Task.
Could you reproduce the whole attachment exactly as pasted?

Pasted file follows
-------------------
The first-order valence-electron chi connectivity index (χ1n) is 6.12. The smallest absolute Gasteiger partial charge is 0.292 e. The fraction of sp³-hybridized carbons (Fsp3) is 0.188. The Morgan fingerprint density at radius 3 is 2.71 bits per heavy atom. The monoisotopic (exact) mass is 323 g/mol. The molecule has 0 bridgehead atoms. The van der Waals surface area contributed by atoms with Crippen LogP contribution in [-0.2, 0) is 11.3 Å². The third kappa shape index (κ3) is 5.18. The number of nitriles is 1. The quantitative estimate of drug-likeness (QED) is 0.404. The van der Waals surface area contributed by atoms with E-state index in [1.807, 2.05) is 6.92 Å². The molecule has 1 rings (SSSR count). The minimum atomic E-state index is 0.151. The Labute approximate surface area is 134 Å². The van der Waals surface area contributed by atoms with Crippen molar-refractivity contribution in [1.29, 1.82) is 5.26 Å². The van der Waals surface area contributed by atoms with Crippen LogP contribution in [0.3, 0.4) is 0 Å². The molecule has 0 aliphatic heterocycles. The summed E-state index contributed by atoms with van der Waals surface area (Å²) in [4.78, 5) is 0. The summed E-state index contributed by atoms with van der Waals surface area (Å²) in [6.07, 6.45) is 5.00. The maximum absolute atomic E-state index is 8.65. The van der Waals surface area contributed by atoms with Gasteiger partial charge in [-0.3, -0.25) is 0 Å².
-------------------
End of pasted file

The first-order valence-electron chi connectivity index (χ1n) is 6.12. The smallest absolute Gasteiger partial charge is 0.292 e. The fraction of sp³-hybridized carbons (Fsp3) is 0.188. The Morgan fingerprint density at radius 3 is 2.71 bits per heavy atom. The monoisotopic (exact) mass is 323 g/mol. The molecule has 0 bridgehead atoms. The van der Waals surface area contributed by atoms with Crippen LogP contribution in [-0.2, 0) is 11.3 Å². The third kappa shape index (κ3) is 5.18. The number of nitriles is 1. The quantitative estimate of drug-likeness (QED) is 0.404. The van der Waals surface area contributed by atoms with E-state index in [1.807, 2.05) is 6.92 Å². The molecule has 1 rings (SSSR count). The minimum atomic E-state index is 0.151. The Labute approximate surface area is 134 Å². The van der Waals surface area contributed by atoms with Crippen molar-refractivity contribution in [1.29, 1.82) is 5.26 Å². The van der Waals surface area contributed by atoms with Crippen LogP contribution in [0.3, 0.4) is 0 Å². The molecule has 0 aliphatic heterocycles. The summed E-state index contributed by atoms with van der Waals surface area (Å²) in [4.78, 5) is 0. The summed E-state index contributed by atoms with van der Waals surface area (Å²) in [6.07, 6.45) is 5.00. The maximum absolute atomic E-state index is 8.65. The van der Waals surface area contributed by atoms with Gasteiger partial charge in [-0.3, -0.25) is 0 Å².